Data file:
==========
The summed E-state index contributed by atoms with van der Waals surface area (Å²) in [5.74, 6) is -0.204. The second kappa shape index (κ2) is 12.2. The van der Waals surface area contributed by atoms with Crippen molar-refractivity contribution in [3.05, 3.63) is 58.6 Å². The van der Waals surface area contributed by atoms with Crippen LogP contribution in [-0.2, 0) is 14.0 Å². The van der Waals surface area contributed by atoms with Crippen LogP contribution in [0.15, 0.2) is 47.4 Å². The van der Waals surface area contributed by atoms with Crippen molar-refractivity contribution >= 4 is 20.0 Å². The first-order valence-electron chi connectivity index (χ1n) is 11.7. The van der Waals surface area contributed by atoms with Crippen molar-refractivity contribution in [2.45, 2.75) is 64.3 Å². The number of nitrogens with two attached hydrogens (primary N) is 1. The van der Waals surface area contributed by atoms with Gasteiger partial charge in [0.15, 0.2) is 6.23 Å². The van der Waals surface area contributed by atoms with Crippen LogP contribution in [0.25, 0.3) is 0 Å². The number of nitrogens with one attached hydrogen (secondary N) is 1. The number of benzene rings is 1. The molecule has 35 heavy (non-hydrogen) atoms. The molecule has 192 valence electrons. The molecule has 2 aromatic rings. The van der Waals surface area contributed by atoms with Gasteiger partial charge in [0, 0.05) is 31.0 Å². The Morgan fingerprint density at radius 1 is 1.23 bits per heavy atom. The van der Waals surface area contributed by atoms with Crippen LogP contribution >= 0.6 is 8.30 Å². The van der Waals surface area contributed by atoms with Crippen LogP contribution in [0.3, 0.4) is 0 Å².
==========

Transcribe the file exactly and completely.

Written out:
The summed E-state index contributed by atoms with van der Waals surface area (Å²) in [5.74, 6) is -0.204. The second kappa shape index (κ2) is 12.2. The van der Waals surface area contributed by atoms with Crippen molar-refractivity contribution in [3.05, 3.63) is 58.6 Å². The van der Waals surface area contributed by atoms with Crippen LogP contribution in [-0.2, 0) is 14.0 Å². The van der Waals surface area contributed by atoms with Crippen LogP contribution in [0.15, 0.2) is 47.4 Å². The van der Waals surface area contributed by atoms with Crippen molar-refractivity contribution >= 4 is 20.0 Å². The first-order valence-electron chi connectivity index (χ1n) is 11.7. The van der Waals surface area contributed by atoms with Crippen molar-refractivity contribution in [2.45, 2.75) is 64.3 Å². The number of nitrogens with two attached hydrogens (primary N) is 1. The van der Waals surface area contributed by atoms with Gasteiger partial charge in [0.15, 0.2) is 6.23 Å². The van der Waals surface area contributed by atoms with Crippen LogP contribution in [0.25, 0.3) is 0 Å². The number of nitrogens with one attached hydrogen (secondary N) is 1. The number of benzene rings is 1. The molecule has 35 heavy (non-hydrogen) atoms. The molecule has 192 valence electrons. The molecule has 2 aromatic rings. The van der Waals surface area contributed by atoms with Gasteiger partial charge in [0, 0.05) is 31.0 Å². The Morgan fingerprint density at radius 1 is 1.23 bits per heavy atom. The van der Waals surface area contributed by atoms with Crippen LogP contribution >= 0.6 is 8.30 Å². The van der Waals surface area contributed by atoms with Crippen LogP contribution in [0.3, 0.4) is 0 Å².